Today historic preservation is a complex matrix of laws, incentives, policies and advocacy groups at the national, state, and local level. There is active participation from the public, private and non-profit sectors. This network of interests spans geographical, political, social and economic perspectives.
More importantly, however, historic preservation has become a fundamental tool for strengthening American communities. It has proven to be an effective tool for a wide range of public goals including small business incubation, affordable housing, sustainable development, neighborhood stabilization, center city revitalization, job creation, promotion of the arts and culture, small town renewal, heritage tourism, economic development, and others.
The Garfield Park Fountains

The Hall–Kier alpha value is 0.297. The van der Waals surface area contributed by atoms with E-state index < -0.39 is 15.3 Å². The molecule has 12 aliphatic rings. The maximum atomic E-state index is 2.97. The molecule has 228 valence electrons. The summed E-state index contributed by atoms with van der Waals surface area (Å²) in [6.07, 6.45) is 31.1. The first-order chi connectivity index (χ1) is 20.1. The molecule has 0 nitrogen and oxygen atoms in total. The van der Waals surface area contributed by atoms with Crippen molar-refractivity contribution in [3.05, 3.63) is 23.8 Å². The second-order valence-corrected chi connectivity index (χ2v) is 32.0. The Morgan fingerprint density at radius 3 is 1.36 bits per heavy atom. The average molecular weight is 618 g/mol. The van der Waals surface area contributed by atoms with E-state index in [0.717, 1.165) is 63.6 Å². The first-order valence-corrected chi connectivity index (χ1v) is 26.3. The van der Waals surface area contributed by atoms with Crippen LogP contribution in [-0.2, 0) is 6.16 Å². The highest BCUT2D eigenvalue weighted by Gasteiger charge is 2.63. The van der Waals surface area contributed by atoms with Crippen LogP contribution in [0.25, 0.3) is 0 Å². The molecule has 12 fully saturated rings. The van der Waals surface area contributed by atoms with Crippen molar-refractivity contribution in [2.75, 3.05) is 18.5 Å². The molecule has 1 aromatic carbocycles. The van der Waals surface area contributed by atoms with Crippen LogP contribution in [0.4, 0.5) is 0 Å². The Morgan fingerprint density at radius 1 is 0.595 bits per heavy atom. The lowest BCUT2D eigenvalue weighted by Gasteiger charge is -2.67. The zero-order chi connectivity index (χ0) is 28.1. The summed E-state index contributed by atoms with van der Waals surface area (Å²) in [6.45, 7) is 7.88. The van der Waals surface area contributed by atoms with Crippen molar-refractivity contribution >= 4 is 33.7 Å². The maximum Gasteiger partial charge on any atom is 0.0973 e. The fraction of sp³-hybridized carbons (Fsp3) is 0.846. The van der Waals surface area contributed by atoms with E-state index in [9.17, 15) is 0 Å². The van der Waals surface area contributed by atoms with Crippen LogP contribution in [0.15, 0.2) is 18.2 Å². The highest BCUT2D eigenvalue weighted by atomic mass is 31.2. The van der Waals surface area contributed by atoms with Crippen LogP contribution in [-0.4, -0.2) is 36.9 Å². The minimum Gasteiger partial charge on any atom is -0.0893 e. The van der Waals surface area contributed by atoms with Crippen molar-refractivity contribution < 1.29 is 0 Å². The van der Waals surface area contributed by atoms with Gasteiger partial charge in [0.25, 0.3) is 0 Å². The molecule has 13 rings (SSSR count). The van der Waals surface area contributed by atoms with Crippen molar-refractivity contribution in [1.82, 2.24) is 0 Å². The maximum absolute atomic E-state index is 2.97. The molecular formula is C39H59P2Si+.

Re-opened in 2013
Along with the Conservatory, the historic 1916 Sunken Garden and Fountains are among the city’s most popular and unique attractions. For over a century, the Sunken Garden and Fountains have symbolized Garfield Park, a 128-acre, urban oasis on the southeast side of downtown Indianapolis that welcomes thousands of visitors a year.
After being closed for over a year, the historic Fountains were restored and rededicated by the Mayor of Indianapolis in October 2013. Going forward, the Friends of Garfield Park Inc., will work alongside Indy Parks to provide essential resources for the annual maintenance the the 100 year old Fountains, helping to ensuring their preservation and enjoyment for many generations to come.
In the early 1900’s, Garfield Park was on the route for a city-wide trolley streetcar system. This historic shelter, still in the park today, served as a Waiting Station. In 2015, The Friends of Garfield Park were please to assist neighbors and friends in restoring this Historic Trolley Stop in the park. Every preservation project saves a bit of history from disappearing from our world.